Mutual funds (MF) are instruments which are seen as passive investment vehicles to participate in the market opportunity at lower costs. The latter is seen in the context of the availability of expert and professional approach, regulatory framework and ease of execution. These features of the MF make the most convenient form of wealth creation for the retail and/or High Networth Individuals (HNI) investors. Whenever we mention about any MF, the first thing that comes to our mind are the equity funds especially of those which are active funds.
Index funds: Less risky way of investing in equity market
Active funds are the MFs where the fund manager actively manages the funds with a definitive and well-defined objective to generate wealth over a longer period of time. The idea is to generate a higher and/or better return than the defined or approved benchmark. This requires a consistent, if not constant eye on how the portfolio is responding to the changing market conditions; accordingly make variations to make better out of the situation. It could be either to reduce the risk and thus counter the possible fall or get better out of the opportunity and gain higher returns.
There are also passive funds which doesn’t require any kind of additional management in the portfolio. An index fund is a collective investment scheme that aims to replicate the movement of an index of a specific financial market, or a set of rules that are held constant, regardless of the market conditions. These are a type of mutual funds with a portfolio constructed to match or track the components of a market index, such as the Sensex or Nifty BeES. An index mutual fund is said to provide broad market exposure, low operating expenses and low portfolio turnover.
In general, they are seen as an economic and relatively less risky way of investing in equity. As the fund manager only has to mimic an index, there is not much churning of portfolio compared with an average actively managed diversified and/or any type of equity fund translating in to lower costs. The expense ratio i.e. the cost incurred by a mutual fund is thus lower in most Index funds.
If one chooses a CNX IT index fund then the fund invests its corpus in IT stocks in the same proportion as the CNX IT index. Like any other index fund, this fund would be fully invested to mimic the performance of the underlying index. If all index funds tracking the same index are expected to offer the same returns, then it is obvious that one should pick the one with the least expense ratio.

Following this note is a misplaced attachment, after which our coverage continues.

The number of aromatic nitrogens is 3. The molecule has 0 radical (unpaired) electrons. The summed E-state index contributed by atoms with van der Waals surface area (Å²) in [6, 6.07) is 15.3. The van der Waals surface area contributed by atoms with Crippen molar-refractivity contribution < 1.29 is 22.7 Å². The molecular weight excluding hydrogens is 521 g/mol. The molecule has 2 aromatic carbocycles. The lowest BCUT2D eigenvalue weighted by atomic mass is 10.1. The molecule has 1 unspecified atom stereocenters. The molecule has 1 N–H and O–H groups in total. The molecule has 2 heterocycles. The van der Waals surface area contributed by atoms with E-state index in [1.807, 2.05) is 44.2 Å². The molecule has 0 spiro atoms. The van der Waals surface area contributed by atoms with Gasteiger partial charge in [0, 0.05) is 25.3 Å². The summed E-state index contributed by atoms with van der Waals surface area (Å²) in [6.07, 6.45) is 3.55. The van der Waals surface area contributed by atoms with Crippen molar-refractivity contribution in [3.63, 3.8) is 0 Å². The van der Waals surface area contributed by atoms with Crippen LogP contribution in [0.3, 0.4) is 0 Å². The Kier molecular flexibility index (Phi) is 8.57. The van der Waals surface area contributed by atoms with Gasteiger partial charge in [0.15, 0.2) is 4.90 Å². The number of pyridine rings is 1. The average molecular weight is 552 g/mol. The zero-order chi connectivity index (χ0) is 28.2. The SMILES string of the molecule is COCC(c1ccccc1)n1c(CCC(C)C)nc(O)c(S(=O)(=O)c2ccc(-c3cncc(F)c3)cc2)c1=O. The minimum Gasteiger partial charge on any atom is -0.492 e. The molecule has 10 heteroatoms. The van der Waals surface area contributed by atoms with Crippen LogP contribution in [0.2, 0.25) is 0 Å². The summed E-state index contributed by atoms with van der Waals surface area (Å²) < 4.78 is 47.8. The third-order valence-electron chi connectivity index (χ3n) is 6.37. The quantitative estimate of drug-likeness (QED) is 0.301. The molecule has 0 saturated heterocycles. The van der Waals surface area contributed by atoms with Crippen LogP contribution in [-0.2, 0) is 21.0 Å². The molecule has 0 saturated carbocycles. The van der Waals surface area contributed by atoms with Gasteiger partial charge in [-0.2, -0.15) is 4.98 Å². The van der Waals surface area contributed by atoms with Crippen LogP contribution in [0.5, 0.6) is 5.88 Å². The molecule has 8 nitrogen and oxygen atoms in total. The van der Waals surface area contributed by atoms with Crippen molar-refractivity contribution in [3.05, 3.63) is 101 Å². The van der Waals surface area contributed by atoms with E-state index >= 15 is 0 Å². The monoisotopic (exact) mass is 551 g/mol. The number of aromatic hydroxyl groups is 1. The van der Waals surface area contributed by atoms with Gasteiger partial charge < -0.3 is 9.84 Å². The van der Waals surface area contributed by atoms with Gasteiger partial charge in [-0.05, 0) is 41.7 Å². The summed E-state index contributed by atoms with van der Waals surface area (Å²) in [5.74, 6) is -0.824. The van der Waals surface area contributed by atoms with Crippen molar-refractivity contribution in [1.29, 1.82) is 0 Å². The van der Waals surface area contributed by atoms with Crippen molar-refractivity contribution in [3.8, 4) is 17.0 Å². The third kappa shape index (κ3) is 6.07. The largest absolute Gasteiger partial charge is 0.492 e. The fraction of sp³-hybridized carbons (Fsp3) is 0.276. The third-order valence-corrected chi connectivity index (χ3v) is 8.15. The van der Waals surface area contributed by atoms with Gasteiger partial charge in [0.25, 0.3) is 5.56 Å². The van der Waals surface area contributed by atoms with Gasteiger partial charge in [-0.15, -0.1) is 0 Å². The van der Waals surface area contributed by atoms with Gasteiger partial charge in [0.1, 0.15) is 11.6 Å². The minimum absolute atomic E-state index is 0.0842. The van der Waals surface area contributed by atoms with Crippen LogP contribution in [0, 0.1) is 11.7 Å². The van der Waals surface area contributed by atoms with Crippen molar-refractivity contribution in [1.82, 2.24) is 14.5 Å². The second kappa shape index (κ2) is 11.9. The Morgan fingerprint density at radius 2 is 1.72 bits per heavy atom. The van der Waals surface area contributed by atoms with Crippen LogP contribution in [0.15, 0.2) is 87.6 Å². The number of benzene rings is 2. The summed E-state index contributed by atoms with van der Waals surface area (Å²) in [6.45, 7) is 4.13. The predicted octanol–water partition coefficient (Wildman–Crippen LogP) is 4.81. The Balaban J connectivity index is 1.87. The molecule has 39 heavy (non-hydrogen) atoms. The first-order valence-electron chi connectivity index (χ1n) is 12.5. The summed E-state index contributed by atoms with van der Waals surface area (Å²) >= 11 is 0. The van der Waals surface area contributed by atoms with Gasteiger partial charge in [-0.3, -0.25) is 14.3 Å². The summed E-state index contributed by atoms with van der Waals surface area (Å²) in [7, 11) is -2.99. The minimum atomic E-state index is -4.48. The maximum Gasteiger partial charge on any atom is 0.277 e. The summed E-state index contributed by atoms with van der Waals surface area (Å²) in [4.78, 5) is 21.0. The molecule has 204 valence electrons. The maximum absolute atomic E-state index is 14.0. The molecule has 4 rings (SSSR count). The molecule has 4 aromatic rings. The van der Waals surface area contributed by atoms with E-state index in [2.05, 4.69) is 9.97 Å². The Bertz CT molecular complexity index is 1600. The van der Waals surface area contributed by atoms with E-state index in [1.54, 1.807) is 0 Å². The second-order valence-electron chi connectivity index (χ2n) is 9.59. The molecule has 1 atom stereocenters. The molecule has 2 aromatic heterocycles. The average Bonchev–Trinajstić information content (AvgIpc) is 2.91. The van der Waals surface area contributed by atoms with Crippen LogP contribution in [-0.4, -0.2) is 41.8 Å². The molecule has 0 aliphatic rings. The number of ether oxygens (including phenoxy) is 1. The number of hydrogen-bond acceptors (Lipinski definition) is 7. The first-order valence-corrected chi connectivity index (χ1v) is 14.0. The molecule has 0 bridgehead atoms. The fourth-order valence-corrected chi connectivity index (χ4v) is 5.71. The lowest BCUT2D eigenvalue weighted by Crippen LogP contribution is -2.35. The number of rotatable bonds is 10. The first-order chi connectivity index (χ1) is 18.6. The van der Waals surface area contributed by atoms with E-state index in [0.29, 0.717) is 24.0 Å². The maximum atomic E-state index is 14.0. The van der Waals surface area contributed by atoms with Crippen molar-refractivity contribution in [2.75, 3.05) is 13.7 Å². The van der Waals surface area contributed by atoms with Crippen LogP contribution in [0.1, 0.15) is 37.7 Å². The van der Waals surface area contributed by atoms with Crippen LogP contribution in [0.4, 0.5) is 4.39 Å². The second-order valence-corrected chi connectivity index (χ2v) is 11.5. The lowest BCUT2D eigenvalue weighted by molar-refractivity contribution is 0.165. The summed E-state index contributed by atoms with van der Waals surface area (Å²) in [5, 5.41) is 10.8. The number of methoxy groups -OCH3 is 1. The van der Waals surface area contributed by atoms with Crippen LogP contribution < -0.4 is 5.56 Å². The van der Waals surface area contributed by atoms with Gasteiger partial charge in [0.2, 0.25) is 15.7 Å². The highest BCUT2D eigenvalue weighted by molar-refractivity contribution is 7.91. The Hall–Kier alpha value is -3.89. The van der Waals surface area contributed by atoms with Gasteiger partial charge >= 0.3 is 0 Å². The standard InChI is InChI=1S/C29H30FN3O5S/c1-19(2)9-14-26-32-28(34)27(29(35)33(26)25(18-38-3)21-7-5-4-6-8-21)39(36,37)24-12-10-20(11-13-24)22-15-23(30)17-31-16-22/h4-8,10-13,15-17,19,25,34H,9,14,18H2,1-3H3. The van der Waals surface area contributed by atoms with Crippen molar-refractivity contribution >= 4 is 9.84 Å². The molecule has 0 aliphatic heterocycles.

While investing in an Index fund, one should look beyond the expense ratio and hence consider the tracking error. The tracking error is the deviation between the returns generated by the index fund and the underlying index. A good Index fund has a minimum deviation from that of the index. But there is an important argument against the Index funds, especially with a lot of underperformance when compared to an actively managed fund tied to the same index.
Higher market capitalisation by a stock ensures its way into the index. In other words, when you invest in an index, Sensex per se, one would buy a basket of expensive stocks, thus moving away from the principle of value investing.
The returns thus earned from a stock are a function of its purchased price, so, higher the purchase price, lower the returns. As one buys the index, the returns could be sub-optimal. This could be damaging with the stocks in the index being churned i.e. existing ones moving out and being replaced by another stock.
Also, the trouble with index investing is that there is no way to benchmark the performance of an index (since the index is itself the benchmark). Whatever the returns from the index, the investors have to accept without question as what they have got is the market return. In the US, these form about one-fifth of the entire MF assets but recent comments from Bogle, founder of Vanguard who popularised index investing has cautioned about overdoing of these funds by the investors.
His contention was that - If historical trends continue, a handful of giant institutional investors will one day hold voting control of virtually every large US corporation. One outcome is that large passive investors may not be as invested in the performance of a single company as asset managers who have more riding on the performance of one company. In that scenario, they may not exert as much oversight and pressure as active investors.
The next question is which index fund you should invest in - sectoral, broad based or any other on offer? If one is looking for long-term wealth creation a broad-based index like Nifty or Sensex would help. And investors with long-term horizon could add a dash of such funds to the portfolio and also those who expect a particular sector to do well could gain from this kind of exposure.
(K Naresh Kumar - The author is a co-founder of “Wealocity”, a wealth management firm and could be reached at [email protected])